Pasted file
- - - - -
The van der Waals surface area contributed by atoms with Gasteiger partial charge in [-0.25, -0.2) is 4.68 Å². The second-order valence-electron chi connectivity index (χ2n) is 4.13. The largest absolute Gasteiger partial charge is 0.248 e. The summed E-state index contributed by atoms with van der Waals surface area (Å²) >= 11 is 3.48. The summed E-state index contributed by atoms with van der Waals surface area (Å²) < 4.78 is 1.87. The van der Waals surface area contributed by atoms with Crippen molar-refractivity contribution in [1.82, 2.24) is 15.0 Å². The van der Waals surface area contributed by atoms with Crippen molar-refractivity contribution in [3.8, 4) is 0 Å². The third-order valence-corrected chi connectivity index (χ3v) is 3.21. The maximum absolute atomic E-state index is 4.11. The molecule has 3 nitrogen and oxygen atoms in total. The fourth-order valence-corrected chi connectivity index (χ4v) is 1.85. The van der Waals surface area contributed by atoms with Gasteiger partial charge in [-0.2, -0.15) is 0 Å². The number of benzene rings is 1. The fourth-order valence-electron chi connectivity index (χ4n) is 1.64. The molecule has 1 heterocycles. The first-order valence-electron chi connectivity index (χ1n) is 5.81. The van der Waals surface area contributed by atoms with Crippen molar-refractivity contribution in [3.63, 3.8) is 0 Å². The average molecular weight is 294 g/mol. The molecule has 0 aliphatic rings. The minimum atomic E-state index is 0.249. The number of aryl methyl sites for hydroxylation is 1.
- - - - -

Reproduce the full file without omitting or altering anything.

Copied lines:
The van der Waals surface area contributed by atoms with Gasteiger partial charge in [-0.25, -0.2) is 4.68 Å². The second-order valence-electron chi connectivity index (χ2n) is 4.13. The largest absolute Gasteiger partial charge is 0.248 e. The summed E-state index contributed by atoms with van der Waals surface area (Å²) >= 11 is 3.48. The summed E-state index contributed by atoms with van der Waals surface area (Å²) < 4.78 is 1.87. The van der Waals surface area contributed by atoms with Crippen molar-refractivity contribution in [1.82, 2.24) is 15.0 Å². The van der Waals surface area contributed by atoms with Crippen molar-refractivity contribution in [3.8, 4) is 0 Å². The third-order valence-corrected chi connectivity index (χ3v) is 3.21. The maximum absolute atomic E-state index is 4.11. The molecule has 3 nitrogen and oxygen atoms in total. The fourth-order valence-corrected chi connectivity index (χ4v) is 1.85. The van der Waals surface area contributed by atoms with Gasteiger partial charge in [-0.2, -0.15) is 0 Å². The number of benzene rings is 1. The fourth-order valence-electron chi connectivity index (χ4n) is 1.64. The molecule has 1 heterocycles. The first-order valence-electron chi connectivity index (χ1n) is 5.81. The van der Waals surface area contributed by atoms with Crippen molar-refractivity contribution in [3.63, 3.8) is 0 Å². The average molecular weight is 294 g/mol. The molecule has 0 aliphatic rings. The minimum atomic E-state index is 0.249. The number of aryl methyl sites for hydroxylation is 1.